1 Samuel 1:4
And when the time was that Elkanah offered, he gave to Peninnah his wife, and to all her sons and her daughters, portions:
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1 Samuel 1:4. Portions — Of those parts of the peace-offerings which belonged to the offerer. These were the whole, except the fat, which belonged to the Lord, and the breast and right shoulder, which were due to the priest, Leviticus 7:34; with the rest the sacrificer made a feast for himself, his family, and friends, giving to every one a portion of the sacrifice, as the master of the feast used to do to the guests. And they ate all before the Lord, and hereby were supposed to have communion with him, by partaking with him of his sacrifices, which had been offered to him at his altar.

1:1-8 Elkanah kept up his attendance at God's altar, notwithstanding the unhappy differences in his family. If the devotions of a family prevail not to put an end to its divisions, yet let not the divisions put a stop to the devotions. To abate our just love to any relation for the sake of any infirmity which they cannot help, and which is their affliction, is to make God's providence quarrel with his precept, and very unkindly to add affliction to the afflicted. It is evidence of a base disposition, to delight in grieving those who are of a sorrowful spirit, and in putting those out of humour who are apt to fret and be uneasy. We ought to bear one another's burdens, not add to them. Hannah could not bear the provocation. Those who are of a fretful spirit, and are apt to lay provocations too much to heart, are enemies to themselves, and strip themselves of many comforts both of life and godliness. We ought to notice comforts, to keep us from grieving for crosses. We should look at that which is for us, as well as what is against us.It is likely that during the unsettled times of the Judges Jdg 21:25 the attendance of Israelites at the three Festivals Exodus 34:23; Deuteronomy 16:16 fell into desuetude or great irregularity, and this one feast (see the marginal reference), which may have coincided with the Feast of Pentecost or tabernacles, may have been substituted for them.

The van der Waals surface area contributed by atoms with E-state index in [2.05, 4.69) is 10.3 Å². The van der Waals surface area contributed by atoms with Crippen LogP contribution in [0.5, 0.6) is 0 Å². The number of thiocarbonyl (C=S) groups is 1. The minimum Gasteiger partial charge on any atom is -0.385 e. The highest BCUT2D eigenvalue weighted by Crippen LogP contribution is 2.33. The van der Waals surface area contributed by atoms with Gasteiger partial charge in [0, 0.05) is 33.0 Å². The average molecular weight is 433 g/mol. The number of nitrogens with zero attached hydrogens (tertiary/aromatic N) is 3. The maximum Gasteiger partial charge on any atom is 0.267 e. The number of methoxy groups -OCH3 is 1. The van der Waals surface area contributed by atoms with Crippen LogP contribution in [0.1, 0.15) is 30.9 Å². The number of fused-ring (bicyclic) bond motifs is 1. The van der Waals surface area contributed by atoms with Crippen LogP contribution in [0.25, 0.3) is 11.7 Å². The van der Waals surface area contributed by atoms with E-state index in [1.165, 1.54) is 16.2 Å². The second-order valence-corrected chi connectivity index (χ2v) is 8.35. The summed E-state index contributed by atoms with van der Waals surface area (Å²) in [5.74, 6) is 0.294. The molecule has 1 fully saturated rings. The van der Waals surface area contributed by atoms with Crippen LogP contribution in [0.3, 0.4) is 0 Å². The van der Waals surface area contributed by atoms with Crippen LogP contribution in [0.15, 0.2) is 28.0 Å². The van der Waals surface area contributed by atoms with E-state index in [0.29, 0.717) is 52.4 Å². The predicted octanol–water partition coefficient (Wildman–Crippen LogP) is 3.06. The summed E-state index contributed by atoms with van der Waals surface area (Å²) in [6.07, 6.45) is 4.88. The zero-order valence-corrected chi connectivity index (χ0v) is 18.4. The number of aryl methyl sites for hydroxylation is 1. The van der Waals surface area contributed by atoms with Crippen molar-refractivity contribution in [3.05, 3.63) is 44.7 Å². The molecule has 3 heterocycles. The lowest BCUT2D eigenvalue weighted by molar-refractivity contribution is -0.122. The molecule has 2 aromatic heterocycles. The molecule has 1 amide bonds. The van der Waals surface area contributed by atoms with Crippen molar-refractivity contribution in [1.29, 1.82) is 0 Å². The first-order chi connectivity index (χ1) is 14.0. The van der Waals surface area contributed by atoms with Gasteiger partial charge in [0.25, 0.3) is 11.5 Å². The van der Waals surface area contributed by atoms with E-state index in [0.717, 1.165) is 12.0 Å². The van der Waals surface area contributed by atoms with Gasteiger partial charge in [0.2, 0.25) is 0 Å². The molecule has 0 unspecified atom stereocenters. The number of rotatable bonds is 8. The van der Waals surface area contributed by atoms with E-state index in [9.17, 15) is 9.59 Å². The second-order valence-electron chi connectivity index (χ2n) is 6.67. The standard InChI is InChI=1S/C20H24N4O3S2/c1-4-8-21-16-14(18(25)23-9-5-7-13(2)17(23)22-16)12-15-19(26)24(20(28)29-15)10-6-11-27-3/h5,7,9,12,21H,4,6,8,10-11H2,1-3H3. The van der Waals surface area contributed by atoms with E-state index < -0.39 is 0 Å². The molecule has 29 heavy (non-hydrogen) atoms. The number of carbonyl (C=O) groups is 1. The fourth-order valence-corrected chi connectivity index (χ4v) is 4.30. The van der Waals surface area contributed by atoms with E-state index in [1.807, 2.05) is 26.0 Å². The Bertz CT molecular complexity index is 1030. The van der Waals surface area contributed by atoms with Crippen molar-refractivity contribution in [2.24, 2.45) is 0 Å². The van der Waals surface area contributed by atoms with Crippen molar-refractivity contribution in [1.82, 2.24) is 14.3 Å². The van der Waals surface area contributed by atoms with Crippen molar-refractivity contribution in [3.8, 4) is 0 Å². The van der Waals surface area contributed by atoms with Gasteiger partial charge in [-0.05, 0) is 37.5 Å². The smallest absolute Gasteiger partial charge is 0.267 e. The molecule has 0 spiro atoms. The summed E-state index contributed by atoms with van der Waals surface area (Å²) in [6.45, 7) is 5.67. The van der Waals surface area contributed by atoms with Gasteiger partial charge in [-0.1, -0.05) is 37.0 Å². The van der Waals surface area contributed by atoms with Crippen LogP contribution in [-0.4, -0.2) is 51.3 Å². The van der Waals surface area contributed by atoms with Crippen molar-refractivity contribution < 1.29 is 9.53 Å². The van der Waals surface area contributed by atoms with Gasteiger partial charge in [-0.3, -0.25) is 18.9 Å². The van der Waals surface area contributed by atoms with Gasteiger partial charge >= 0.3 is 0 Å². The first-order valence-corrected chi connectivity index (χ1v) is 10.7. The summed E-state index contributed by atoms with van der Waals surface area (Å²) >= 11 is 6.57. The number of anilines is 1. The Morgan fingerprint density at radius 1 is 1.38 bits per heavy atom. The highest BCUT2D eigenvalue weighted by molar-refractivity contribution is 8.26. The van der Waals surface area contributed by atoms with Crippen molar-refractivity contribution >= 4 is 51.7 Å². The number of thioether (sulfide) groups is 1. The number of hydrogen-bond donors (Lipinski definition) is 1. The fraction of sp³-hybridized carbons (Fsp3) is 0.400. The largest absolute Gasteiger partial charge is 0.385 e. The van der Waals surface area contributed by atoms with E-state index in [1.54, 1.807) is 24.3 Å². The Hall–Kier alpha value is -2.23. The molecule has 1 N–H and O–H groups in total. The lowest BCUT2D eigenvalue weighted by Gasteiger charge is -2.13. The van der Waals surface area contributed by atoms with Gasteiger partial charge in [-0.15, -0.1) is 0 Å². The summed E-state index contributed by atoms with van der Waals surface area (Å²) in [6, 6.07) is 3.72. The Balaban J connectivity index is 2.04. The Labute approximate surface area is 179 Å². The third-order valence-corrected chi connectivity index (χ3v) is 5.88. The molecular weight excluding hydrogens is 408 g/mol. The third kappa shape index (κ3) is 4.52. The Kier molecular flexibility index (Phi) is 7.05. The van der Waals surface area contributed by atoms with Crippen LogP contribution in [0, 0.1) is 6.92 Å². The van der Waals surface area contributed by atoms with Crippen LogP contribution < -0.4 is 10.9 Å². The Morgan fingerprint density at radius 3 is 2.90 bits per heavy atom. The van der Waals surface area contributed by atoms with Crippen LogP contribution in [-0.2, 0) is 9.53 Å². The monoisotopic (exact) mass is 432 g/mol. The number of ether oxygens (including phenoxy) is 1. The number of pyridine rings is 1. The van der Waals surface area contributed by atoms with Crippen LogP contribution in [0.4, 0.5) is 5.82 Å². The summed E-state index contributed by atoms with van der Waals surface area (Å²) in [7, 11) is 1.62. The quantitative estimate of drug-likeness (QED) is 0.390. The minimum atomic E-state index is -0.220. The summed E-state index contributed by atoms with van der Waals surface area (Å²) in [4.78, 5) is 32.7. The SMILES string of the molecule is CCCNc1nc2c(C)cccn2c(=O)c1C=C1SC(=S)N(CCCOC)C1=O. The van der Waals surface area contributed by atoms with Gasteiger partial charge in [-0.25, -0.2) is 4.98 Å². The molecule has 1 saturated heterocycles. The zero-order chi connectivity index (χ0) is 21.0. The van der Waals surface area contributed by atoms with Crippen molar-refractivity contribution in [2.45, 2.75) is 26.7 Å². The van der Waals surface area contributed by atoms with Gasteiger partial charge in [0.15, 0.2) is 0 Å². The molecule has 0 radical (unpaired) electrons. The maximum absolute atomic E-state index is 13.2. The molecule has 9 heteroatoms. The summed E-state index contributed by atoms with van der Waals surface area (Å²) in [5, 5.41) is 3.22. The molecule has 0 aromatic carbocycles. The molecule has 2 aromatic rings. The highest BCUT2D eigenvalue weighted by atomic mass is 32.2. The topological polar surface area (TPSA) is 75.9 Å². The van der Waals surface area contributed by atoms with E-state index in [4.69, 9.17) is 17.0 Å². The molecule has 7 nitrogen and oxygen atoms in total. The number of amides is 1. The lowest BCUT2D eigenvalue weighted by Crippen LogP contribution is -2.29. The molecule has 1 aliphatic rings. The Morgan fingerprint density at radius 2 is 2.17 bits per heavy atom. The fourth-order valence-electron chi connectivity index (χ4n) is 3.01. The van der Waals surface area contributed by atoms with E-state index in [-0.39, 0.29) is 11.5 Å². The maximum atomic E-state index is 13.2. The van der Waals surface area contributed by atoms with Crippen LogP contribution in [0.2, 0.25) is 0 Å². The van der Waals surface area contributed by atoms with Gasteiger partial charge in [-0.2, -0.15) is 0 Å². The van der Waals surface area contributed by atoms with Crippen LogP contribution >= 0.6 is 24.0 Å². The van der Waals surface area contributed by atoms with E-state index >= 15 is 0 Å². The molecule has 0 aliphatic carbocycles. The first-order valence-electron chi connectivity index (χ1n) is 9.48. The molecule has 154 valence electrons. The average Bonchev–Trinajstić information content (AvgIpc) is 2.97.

The Lord of Hosts - This title of Yahweh which, with some variations, is found upward of 260 times in the Old Testament, occurs here for the first time. The meaning of the word "hosts" is doubtless the same as that of "army" Daniel 4:35 and includes all the myriads of holy Angels who people the celestial spheres 1 Kings 22:19. It is probably with reference to the idolatrous worship of the Host of heaven that the title the "Lord of Hosts" was given to the true God, as asserting His universal supremacy (see Nehemiah 9:6). In the New Testament the phrase only occurs once James 5:4.

And the two sons ... - It should be, "and there the two sons of Eli, Hophni and Phinehas, were priests to the Lord," i. e. performed the functions of priests, in the old age of Eli 1 Samuel 4:18, who is represented 1 Samuel 1:9 as sitting on a seat in the temple. The reading of the Greek Version "Eli was there, and his two sons, Hophni and Phinehas, priests of the Lord," is quite unnecessary, and indeed destroys the sense. The information here given concerning the sons of Eli is followed up in 1 Samuel 2:12 ff.

4. when … Elkanah offered, he gave to Peninnah … portions—The offerer received back the greater part of the peace offerings, which he and his family or friends were accustomed to eat at a social feast before the Lord. (See on [230]Le 3:3; [231]De 12:12). It was out of these consecrated viands Elkanah gave portions to all the members of his family; but "unto Hannah he gave a worthy portion"; that is, a larger choice, according to the Eastern fashion of showing regard to beloved or distinguished guests. (See on [232]1Sa 9:24; also see on [233]Ge 43:34).Ver. 4. To wit, out of the sacrifice of his peace-offerings, the greatest part whereof fell to the offerer, and was eaten by him and his friends or guests before the Lord, Le 3 Le 7 Deu 12:12 16:11; and out of this he gave them all parts or portions, as the master of the feast used to do to guests.